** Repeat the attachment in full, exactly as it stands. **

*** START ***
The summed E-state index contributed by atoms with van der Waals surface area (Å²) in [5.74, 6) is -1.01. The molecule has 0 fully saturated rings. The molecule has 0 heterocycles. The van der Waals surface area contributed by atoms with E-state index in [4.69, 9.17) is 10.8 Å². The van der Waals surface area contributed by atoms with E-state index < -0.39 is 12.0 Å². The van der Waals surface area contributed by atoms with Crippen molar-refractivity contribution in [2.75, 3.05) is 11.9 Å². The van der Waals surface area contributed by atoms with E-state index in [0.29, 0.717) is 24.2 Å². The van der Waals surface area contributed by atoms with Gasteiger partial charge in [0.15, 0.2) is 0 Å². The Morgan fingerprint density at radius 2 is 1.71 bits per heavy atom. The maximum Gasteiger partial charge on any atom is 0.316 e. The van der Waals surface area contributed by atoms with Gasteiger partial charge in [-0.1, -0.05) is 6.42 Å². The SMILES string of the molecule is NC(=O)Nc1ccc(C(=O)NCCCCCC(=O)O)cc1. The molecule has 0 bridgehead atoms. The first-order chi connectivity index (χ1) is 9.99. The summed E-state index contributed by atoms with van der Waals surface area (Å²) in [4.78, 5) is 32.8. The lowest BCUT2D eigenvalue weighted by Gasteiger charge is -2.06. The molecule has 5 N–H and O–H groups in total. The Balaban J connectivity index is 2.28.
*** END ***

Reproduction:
The summed E-state index contributed by atoms with van der Waals surface area (Å²) in [5.74, 6) is -1.01. The molecule has 0 fully saturated rings. The molecule has 0 heterocycles. The van der Waals surface area contributed by atoms with E-state index in [4.69, 9.17) is 10.8 Å². The van der Waals surface area contributed by atoms with E-state index < -0.39 is 12.0 Å². The van der Waals surface area contributed by atoms with Crippen molar-refractivity contribution in [2.75, 3.05) is 11.9 Å². The van der Waals surface area contributed by atoms with E-state index in [0.29, 0.717) is 24.2 Å². The van der Waals surface area contributed by atoms with Gasteiger partial charge in [0.15, 0.2) is 0 Å². The Morgan fingerprint density at radius 2 is 1.71 bits per heavy atom. The maximum Gasteiger partial charge on any atom is 0.316 e. The van der Waals surface area contributed by atoms with Gasteiger partial charge in [-0.1, -0.05) is 6.42 Å². The SMILES string of the molecule is NC(=O)Nc1ccc(C(=O)NCCCCCC(=O)O)cc1. The molecule has 0 bridgehead atoms. The first-order chi connectivity index (χ1) is 9.99. The summed E-state index contributed by atoms with van der Waals surface area (Å²) in [4.78, 5) is 32.8. The lowest BCUT2D eigenvalue weighted by Gasteiger charge is -2.06. The molecule has 5 N–H and O–H groups in total. The Balaban J connectivity index is 2.28.